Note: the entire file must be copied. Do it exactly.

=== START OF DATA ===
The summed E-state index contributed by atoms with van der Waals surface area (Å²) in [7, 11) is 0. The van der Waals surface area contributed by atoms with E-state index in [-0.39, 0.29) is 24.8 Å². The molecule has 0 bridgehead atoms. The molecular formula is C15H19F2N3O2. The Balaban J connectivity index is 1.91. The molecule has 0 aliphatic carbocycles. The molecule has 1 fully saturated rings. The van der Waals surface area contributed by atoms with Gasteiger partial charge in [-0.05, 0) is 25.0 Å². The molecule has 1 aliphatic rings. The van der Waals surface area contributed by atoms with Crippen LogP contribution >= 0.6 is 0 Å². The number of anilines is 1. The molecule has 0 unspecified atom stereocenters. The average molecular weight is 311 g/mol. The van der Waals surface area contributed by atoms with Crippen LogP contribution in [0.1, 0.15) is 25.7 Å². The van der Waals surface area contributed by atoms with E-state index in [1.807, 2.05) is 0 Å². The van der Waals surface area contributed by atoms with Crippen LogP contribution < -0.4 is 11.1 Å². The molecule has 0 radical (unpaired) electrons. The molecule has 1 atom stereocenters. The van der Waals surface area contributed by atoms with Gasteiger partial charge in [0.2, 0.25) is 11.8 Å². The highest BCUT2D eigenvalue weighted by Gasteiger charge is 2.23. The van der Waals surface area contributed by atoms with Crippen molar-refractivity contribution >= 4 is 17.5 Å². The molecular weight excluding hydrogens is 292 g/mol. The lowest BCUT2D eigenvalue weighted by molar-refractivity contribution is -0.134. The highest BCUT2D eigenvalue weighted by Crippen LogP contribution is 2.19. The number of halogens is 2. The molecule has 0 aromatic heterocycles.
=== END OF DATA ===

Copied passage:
The summed E-state index contributed by atoms with van der Waals surface area (Å²) in [7, 11) is 0. The van der Waals surface area contributed by atoms with E-state index in [-0.39, 0.29) is 24.8 Å². The molecule has 0 bridgehead atoms. The molecular formula is C15H19F2N3O2. The Balaban J connectivity index is 1.91. The molecule has 0 aliphatic carbocycles. The molecule has 1 fully saturated rings. The van der Waals surface area contributed by atoms with Gasteiger partial charge in [-0.05, 0) is 25.0 Å². The molecule has 1 aliphatic rings. The van der Waals surface area contributed by atoms with Crippen LogP contribution >= 0.6 is 0 Å². The number of anilines is 1. The molecule has 0 unspecified atom stereocenters. The average molecular weight is 311 g/mol. The van der Waals surface area contributed by atoms with Crippen LogP contribution in [0.1, 0.15) is 25.7 Å². The van der Waals surface area contributed by atoms with E-state index in [1.807, 2.05) is 0 Å². The van der Waals surface area contributed by atoms with Crippen LogP contribution < -0.4 is 11.1 Å². The molecule has 0 radical (unpaired) electrons. The molecule has 1 atom stereocenters. The van der Waals surface area contributed by atoms with Gasteiger partial charge in [0.2, 0.25) is 11.8 Å². The highest BCUT2D eigenvalue weighted by Gasteiger charge is 2.23. The van der Waals surface area contributed by atoms with Crippen molar-refractivity contribution >= 4 is 17.5 Å². The molecular weight excluding hydrogens is 292 g/mol. The lowest BCUT2D eigenvalue weighted by molar-refractivity contribution is -0.134. The highest BCUT2D eigenvalue weighted by Crippen LogP contribution is 2.19. The number of halogens is 2. The molecule has 0 aromatic heterocycles.